Get to Know Shani Dowell, The First Black Woman to Raise $1 Million for a Startup in Tennessee

Shani Dowell left her comfortable career seven years ago to pursue a business idea that would eventually help her make history. As a mother, she recognized how parents struggled to provide input about their children’s education with teachers and administrators, preferring to voice those issues in group chats or among themselves whenever they met.

But, as a former teacher, she recognized that removing obstacles to parent-school communication would help to alleviate the majority of these concerns. That is how she came up with the name Possip, which means “positive gossip.”

“I realized that parents don’t have an easy way to share their concerns—or praise—and schools don’t have an easy way to collect and analyze parent feedback,” Dowell said in an interview with “I also saw that families with out-of-district addresses or diverse educational experiences, financial position, languages, and ethnicities encountered significantly more challenges to getting their voices heard within the school’s walls.

“I wanted to build a positive bridge between parents and schools that was founded on trust, learning, feedback, and transparency because, at the end of the day, parents need to be heard, regardless of the barriers that may stand in the way.”

The startup, to which schools subscribe on an annual basis, facilitates effective communication between parents and schools by using text messages to collect fast surveys and replies from parents regarding their children’s or teachers’ interactions, bullying, or instances of racism in schools or on buses.

Dowell experienced racism while in high school. She told The Tennessean that she won a debate contest at Lamar High School in Houston, but the debate teacher chastised her white teammates for poor performance instead of thanking her.

She also described how a white classmate told her her father was “handsome for a Black man.” Another time, her homeroom teacher was surprised to learn that Dowell took honors classes.

“It was in some ways super magical,” Dowell recalled of her prejudiced experience at school. “But some teachers didn’t expect much from (Black students), and some white teachers had some disdain for us.”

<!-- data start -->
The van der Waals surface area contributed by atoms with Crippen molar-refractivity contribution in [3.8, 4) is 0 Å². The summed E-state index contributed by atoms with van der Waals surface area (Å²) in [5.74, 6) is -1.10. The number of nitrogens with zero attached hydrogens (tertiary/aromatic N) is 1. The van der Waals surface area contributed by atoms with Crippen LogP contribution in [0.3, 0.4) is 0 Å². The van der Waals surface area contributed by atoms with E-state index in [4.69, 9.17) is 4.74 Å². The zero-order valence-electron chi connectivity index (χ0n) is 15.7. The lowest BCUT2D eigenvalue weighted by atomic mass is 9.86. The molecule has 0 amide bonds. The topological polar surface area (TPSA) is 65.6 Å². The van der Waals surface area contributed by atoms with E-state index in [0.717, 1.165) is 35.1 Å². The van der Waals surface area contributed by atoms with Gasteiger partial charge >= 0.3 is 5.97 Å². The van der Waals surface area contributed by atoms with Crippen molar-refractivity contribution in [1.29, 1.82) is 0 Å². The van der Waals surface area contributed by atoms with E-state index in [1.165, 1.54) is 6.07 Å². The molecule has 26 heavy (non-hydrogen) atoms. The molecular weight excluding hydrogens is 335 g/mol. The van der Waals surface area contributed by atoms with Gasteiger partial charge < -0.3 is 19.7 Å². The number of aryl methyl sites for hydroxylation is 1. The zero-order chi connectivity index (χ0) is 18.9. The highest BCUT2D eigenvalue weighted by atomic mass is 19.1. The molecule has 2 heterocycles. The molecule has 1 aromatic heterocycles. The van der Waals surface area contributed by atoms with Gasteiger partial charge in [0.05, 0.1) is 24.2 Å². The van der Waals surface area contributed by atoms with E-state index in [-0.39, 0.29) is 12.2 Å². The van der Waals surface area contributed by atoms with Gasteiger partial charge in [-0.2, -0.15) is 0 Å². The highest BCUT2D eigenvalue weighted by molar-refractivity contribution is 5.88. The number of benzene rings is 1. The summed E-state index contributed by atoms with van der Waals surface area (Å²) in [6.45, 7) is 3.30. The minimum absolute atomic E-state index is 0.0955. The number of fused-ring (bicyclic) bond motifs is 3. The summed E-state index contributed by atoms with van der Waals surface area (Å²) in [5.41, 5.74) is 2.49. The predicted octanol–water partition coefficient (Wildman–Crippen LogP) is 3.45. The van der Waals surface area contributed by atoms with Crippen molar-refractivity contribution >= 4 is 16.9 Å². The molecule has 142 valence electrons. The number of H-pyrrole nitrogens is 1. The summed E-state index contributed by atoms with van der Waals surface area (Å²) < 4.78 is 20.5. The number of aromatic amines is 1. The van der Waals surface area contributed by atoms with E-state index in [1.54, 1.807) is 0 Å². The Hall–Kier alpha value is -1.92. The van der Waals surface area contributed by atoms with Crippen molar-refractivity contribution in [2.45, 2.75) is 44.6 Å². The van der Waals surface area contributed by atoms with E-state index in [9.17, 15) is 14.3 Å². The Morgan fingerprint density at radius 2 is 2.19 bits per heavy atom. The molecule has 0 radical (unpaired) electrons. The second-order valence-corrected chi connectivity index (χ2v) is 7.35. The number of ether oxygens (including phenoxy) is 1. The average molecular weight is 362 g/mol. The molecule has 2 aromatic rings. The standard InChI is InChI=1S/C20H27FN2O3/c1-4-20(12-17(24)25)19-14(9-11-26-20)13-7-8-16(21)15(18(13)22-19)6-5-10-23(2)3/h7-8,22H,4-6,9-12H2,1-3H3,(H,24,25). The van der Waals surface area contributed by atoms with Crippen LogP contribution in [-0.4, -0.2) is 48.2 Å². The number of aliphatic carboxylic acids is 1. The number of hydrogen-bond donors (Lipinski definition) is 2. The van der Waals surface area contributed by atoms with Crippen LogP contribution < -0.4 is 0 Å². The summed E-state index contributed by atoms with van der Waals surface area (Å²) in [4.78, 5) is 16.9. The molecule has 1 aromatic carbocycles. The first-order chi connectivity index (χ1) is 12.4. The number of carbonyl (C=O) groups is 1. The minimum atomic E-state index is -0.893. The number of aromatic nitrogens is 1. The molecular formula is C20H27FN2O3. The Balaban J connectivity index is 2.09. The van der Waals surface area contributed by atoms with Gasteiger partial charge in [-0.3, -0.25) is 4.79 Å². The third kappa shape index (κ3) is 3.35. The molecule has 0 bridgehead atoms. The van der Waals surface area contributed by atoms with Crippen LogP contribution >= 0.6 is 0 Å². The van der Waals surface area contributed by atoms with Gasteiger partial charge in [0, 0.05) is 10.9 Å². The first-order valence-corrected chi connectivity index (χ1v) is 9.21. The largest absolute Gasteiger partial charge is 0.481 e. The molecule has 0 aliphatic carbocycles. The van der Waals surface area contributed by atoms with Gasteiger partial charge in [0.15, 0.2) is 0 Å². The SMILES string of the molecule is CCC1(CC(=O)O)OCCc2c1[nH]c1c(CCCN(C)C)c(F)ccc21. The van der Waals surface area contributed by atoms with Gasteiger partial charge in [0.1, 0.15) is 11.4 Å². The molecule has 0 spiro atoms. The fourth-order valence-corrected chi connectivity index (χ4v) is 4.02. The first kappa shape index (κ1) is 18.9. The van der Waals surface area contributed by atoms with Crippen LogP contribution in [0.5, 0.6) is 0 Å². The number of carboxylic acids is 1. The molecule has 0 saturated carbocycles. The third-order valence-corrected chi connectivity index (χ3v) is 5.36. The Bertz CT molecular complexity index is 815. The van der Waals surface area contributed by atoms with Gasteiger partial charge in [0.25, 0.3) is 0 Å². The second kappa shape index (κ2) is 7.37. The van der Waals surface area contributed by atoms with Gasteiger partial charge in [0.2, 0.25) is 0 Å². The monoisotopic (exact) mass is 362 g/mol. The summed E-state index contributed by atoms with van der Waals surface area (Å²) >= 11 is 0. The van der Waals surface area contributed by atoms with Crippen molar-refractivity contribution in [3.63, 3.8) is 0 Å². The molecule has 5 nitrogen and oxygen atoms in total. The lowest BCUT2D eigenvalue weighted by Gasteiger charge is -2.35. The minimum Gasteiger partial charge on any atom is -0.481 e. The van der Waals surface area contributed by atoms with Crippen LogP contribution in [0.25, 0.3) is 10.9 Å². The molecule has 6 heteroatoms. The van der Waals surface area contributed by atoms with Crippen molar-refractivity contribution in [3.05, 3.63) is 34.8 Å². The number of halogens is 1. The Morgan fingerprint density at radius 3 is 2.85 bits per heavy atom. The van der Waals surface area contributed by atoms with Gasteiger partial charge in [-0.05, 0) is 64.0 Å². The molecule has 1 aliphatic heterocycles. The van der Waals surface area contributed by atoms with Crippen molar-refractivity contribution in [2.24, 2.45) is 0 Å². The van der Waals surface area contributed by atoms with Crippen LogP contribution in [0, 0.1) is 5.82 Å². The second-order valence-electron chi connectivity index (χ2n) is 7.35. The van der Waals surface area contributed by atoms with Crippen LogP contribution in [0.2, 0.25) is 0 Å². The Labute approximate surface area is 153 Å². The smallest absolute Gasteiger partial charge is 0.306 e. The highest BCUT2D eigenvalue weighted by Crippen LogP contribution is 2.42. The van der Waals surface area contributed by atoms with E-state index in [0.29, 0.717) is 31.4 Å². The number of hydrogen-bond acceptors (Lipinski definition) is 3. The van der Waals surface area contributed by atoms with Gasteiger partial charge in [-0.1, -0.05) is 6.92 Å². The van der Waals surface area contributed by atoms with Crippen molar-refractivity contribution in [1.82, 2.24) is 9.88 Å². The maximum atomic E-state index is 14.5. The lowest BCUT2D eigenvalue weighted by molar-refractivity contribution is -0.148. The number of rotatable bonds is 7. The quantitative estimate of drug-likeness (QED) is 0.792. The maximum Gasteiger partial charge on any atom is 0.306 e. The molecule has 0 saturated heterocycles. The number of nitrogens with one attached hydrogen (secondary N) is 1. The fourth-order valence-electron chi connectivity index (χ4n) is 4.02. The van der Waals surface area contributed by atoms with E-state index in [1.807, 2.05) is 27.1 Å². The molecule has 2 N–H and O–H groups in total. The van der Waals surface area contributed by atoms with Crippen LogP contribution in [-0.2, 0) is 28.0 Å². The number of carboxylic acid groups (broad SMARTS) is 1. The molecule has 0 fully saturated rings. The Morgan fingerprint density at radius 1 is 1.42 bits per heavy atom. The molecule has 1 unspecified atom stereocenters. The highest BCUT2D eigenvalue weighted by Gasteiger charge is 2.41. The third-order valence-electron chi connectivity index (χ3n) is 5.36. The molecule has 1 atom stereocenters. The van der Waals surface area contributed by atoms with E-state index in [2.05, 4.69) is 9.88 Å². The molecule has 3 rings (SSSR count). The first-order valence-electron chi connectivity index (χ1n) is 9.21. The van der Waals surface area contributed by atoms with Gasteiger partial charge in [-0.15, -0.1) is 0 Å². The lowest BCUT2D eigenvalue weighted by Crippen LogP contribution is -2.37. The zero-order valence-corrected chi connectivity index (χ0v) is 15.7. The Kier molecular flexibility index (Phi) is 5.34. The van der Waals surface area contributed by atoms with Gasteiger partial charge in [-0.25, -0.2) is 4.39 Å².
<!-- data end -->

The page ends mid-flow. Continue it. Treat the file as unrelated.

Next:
Dowell went on to Howard University in Washington, D.C., then business school in California before joining the Knowledge is Power Program (KIPP), which The Tennessean describes as college prep programs in low-income neighborhoods.

Dowell married, relocated to Nashville, and began working for various education and teacher recruitment organizations. That’s when she realized how a lack of communication between parents and instructors may lead to heated arguments.So the Nashville innovator founded Possip in 2017 to help parents and teachers communicate more efficiently.

She began by sending text messages to parents at her children’s schools, with survey URLs. She then cut and pasted the reports she received for administrators, and as a result, many school administrators were able to quickly identify some of the concerns of parents, such as academic issues, racism, bullying, or, on the bright side, teachers who are performing admirably in the classroom.

Dowell then approached officials whether they were willing to pay for her services. Many responded positively, and school districts quickly began paying an average of $2-5 per kid for 40 weeks of surveys.

Possip expanded to over 400 schools in 19 states within two years of its inception, but finding investors was difficult at the time.

According to data, even though Black women are the fastest-growing group of female entrepreneurs in the United States, they receive little attention from startup investors.

“When I originally would go out and pitch Possip to people, especially to typically wealthier men, they sometimes didn’t understand the problem, and part of why they potentially didn’t see the problem is because they may not have ever had the experience of not feeling entitled and empowered to share their voice or share their opinions,” Dowell went on to say.

“Some investors in the education technology space had a jarring disconnect from what was happening at schools and what parents might actually need,” she went on to say.

Dowell finally found an institutional investor, and in 2019, she became Tennessee’s first African-American woman to raise over a million dollars for a company.

“It’s not ideal that I’m the first or that we’re even counting, but it’s important to highlight so that other folks know it’s possible,” Dowell told reporters at the time.

Four years after making history, Possip currently serves more than 1,300 organizations.

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